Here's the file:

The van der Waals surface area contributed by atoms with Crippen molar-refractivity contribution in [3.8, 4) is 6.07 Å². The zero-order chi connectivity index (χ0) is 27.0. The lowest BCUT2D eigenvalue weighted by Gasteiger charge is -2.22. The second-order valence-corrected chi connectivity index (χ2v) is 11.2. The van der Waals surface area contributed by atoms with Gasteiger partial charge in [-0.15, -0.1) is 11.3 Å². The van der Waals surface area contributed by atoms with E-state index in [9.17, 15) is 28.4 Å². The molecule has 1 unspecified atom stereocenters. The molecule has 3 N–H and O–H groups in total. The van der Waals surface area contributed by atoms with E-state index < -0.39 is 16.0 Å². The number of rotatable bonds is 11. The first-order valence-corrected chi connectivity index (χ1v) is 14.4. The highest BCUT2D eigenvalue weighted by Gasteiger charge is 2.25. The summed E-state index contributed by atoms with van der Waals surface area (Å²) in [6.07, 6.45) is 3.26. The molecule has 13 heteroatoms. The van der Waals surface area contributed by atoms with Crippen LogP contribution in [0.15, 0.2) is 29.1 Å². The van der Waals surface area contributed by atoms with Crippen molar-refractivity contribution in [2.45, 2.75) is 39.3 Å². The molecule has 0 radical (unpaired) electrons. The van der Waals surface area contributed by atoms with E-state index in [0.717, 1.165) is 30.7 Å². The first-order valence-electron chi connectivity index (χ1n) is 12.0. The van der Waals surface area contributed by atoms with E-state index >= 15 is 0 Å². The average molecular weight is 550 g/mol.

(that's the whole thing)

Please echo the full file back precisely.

The van der Waals surface area contributed by atoms with Crippen molar-refractivity contribution in [3.8, 4) is 6.07 Å². The zero-order chi connectivity index (χ0) is 27.0. The lowest BCUT2D eigenvalue weighted by Gasteiger charge is -2.22. The second-order valence-corrected chi connectivity index (χ2v) is 11.2. The van der Waals surface area contributed by atoms with Gasteiger partial charge in [-0.15, -0.1) is 11.3 Å². The van der Waals surface area contributed by atoms with E-state index in [9.17, 15) is 28.4 Å². The molecule has 1 unspecified atom stereocenters. The molecule has 3 N–H and O–H groups in total. The van der Waals surface area contributed by atoms with E-state index < -0.39 is 16.0 Å². The number of rotatable bonds is 11. The first-order valence-corrected chi connectivity index (χ1v) is 14.4. The highest BCUT2D eigenvalue weighted by Gasteiger charge is 2.25. The summed E-state index contributed by atoms with van der Waals surface area (Å²) in [6.07, 6.45) is 3.26. The molecule has 13 heteroatoms. The van der Waals surface area contributed by atoms with Crippen LogP contribution in [0.15, 0.2) is 29.1 Å². The van der Waals surface area contributed by atoms with Crippen molar-refractivity contribution in [2.45, 2.75) is 39.3 Å². The molecule has 0 radical (unpaired) electrons. The van der Waals surface area contributed by atoms with E-state index in [0.717, 1.165) is 30.7 Å². The first-order valence-electron chi connectivity index (χ1n) is 12.0. The van der Waals surface area contributed by atoms with E-state index >= 15 is 0 Å². The average molecular weight is 550 g/mol.